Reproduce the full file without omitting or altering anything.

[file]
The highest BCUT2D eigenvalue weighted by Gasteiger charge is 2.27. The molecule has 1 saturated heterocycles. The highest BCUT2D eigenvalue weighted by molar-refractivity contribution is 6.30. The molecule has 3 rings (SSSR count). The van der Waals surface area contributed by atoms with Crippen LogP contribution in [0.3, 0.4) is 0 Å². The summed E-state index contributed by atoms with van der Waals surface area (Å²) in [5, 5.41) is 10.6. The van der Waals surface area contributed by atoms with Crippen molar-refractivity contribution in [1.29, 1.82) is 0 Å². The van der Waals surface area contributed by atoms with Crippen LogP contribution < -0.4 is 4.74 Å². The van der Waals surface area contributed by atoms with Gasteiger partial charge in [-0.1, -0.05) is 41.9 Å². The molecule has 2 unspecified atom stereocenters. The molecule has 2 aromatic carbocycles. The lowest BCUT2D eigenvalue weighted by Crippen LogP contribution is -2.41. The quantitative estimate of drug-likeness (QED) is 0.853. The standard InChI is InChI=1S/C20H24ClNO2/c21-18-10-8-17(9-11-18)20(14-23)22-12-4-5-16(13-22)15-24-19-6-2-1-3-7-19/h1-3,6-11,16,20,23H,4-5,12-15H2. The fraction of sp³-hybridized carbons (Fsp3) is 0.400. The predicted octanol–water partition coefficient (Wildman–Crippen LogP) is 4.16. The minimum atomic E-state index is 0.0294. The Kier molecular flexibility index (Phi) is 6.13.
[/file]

The highest BCUT2D eigenvalue weighted by Gasteiger charge is 2.27. The molecule has 1 saturated heterocycles. The highest BCUT2D eigenvalue weighted by molar-refractivity contribution is 6.30. The molecule has 3 rings (SSSR count). The van der Waals surface area contributed by atoms with Crippen LogP contribution in [0.3, 0.4) is 0 Å². The summed E-state index contributed by atoms with van der Waals surface area (Å²) in [5, 5.41) is 10.6. The van der Waals surface area contributed by atoms with Crippen molar-refractivity contribution in [1.29, 1.82) is 0 Å². The van der Waals surface area contributed by atoms with Crippen LogP contribution < -0.4 is 4.74 Å². The van der Waals surface area contributed by atoms with Gasteiger partial charge in [-0.1, -0.05) is 41.9 Å². The molecule has 2 unspecified atom stereocenters. The molecule has 2 aromatic carbocycles. The lowest BCUT2D eigenvalue weighted by Crippen LogP contribution is -2.41. The quantitative estimate of drug-likeness (QED) is 0.853. The standard InChI is InChI=1S/C20H24ClNO2/c21-18-10-8-17(9-11-18)20(14-23)22-12-4-5-16(13-22)15-24-19-6-2-1-3-7-19/h1-3,6-11,16,20,23H,4-5,12-15H2. The fraction of sp³-hybridized carbons (Fsp3) is 0.400. The predicted octanol–water partition coefficient (Wildman–Crippen LogP) is 4.16. The minimum atomic E-state index is 0.0294. The Kier molecular flexibility index (Phi) is 6.13.